This autumn the Barbican hosts the UK’s first major exhibition of the work of the Office for Metropolitan Architecture, the firm co-founded by Rem Koolhaas and Elia Zenghelis in 1975. Coinciding with the opening of OMA’s first UK buildings, Rothschild Bank in London and a Maggie’s Centre in Glasgow, the show is curated by Brussels collective Rotor.
The pervasive influence of OMA in recent years stems in part from its role as an incubator of talent in architecture and related fields. Here, three former employees – Philipp Oswalt, Farshid Moussavi and Finn Williams – recall their time at OMA.
Going to work at OMA was actually based on a misconception. After years as editor of Arch+, for which I had met and interviewed Rem several times, I wanted to work for an office in which theory and practice were combined; the obvious choice in my generation was OMA.
Arriving in Rotterdam, however, I quickly found I had been mistaken. Theory and discourse didn’t take place in the office; it was all about production. And this took place within a radical denial of method as a kind of meta-method, a sort of Zen Buddhist nirvana that occasionally brought out the unexpected.
This all required such an incredible commitment of strength and time that any notion of a private life was an impossibility. I didn’t get the best impression in this respect.
Today I regard Rem with somewhat mixed feelings. On the one hand, I still see him as one of the truly great contemporary architects, a Le Corbusier of our times. On the other, I increasingly miss the social agenda in his work, something more than an endless search for the new. Nowadays I think we’re recognising more and more the necessity for a different dimension.
Philipp Oswalt is director of the Bauhaus Dessau Foundation; he worked for OMA from 1996-97 before setting up his own office.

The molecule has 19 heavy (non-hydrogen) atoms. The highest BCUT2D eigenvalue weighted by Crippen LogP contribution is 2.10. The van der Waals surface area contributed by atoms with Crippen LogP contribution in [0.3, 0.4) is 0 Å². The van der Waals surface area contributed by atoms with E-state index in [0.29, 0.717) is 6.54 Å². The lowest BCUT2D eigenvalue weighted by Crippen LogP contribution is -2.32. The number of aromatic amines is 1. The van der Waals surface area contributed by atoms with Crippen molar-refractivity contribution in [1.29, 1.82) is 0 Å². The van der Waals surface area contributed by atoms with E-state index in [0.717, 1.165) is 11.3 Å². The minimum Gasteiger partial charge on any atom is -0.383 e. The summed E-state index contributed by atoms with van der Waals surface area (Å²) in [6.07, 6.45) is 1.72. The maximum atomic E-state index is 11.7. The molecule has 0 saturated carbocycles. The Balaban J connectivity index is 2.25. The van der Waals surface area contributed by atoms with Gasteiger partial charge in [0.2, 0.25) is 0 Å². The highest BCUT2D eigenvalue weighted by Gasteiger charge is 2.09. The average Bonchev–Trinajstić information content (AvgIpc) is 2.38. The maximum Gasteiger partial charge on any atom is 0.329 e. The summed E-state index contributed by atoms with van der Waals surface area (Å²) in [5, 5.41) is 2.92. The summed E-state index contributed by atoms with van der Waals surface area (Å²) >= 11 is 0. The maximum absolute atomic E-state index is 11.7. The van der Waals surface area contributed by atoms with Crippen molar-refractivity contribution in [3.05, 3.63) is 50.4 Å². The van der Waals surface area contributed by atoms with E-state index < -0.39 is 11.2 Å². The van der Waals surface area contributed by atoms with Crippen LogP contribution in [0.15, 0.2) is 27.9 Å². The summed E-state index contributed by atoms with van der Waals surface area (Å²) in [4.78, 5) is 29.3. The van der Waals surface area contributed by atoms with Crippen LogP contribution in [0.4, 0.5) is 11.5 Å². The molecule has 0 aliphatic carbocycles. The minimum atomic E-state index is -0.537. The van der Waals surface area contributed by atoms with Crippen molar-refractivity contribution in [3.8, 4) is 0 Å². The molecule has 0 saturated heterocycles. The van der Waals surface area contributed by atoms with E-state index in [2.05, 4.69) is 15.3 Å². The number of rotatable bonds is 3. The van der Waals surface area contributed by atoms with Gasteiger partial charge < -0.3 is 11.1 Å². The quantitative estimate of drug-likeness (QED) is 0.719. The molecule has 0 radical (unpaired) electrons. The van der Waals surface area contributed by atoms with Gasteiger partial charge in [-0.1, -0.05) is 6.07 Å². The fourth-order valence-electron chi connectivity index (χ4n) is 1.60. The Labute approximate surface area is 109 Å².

Rem Koolhaas and OMA taught me a number of lessons: the first was to look at things closely – but always from a distance. The second was to relearn whatever you think you already know. The third was to always be suspicious of anything claiming to be ‘ideal’ and the fourth (and most important) was that the world is full of architectural opportunities – you just have to learn to see it that way.
Farshid Moussavi worked at OMA from 1991-92 before co-founding Foreign Office Architects. She now runs Farshid Moussavi Architecture in London.
I was interviewed by Rem in the basement car park of the Casa da Musica in Porto, then under construction. I remember the severe incisiveness of every one of his words – each question was breathtakingly quick to cut to the core.
And that’s how he seemed to work as a designer. In my time at OMA
I didn’t see any evidence of Rem being an architect; he started out
as a scriptwriter and journalist, and from what I saw he remained more of an editor than a creator.
The office relied on intense overproduction, a feverish climate in which ideas were churned out in endless streams of blue foam models and diagrams. Rem would stride in straight from an airport to carry out a spectacular demolition job on the vast quantities of work we had produced, sometimes literally tearing apart models. The little that was left after those sessions was nearly always the core of the idea – the brutal basics of a project – that our bleary eyes hadn’t had the perspective to see.
One scene that stayed with me was an important summit with the stakeholders of a major masterplan in the UK. The project team had worked sleeplessly to realise a layout that reconciled stakeholders’ complex, competing demands in time for the meeting. But the night before, Rem dismantled their meticulous model, telling them to show a blank site and supply him with generic blue foam building blocks plus a few old OMA projects at the right scale.
The next day a very British set of chief executives assembled in the boardroom beside my desk. But instead of presenting proposals, Rem only asked questions. He invited each stakeholder to place their own building blocks on the model, politely pointing out where this would conflict with some technical condition to subtly guide their hands to alternative locations.
By the end of the session the stakeholders proudly felt they had made their own masterplan, but the model on the table was exactly the same as the one the project team had laid out the night before.
Finn Williams worked for OMA in Rotterdam from 2004-05. He founded Common Office in 2007, and currently works for Croydon Council where he is leading a number of masterplans.
OMA/Progress is at the Barbican Art Gallery, London, until 19 February 2012.
First published in AT222, October 2011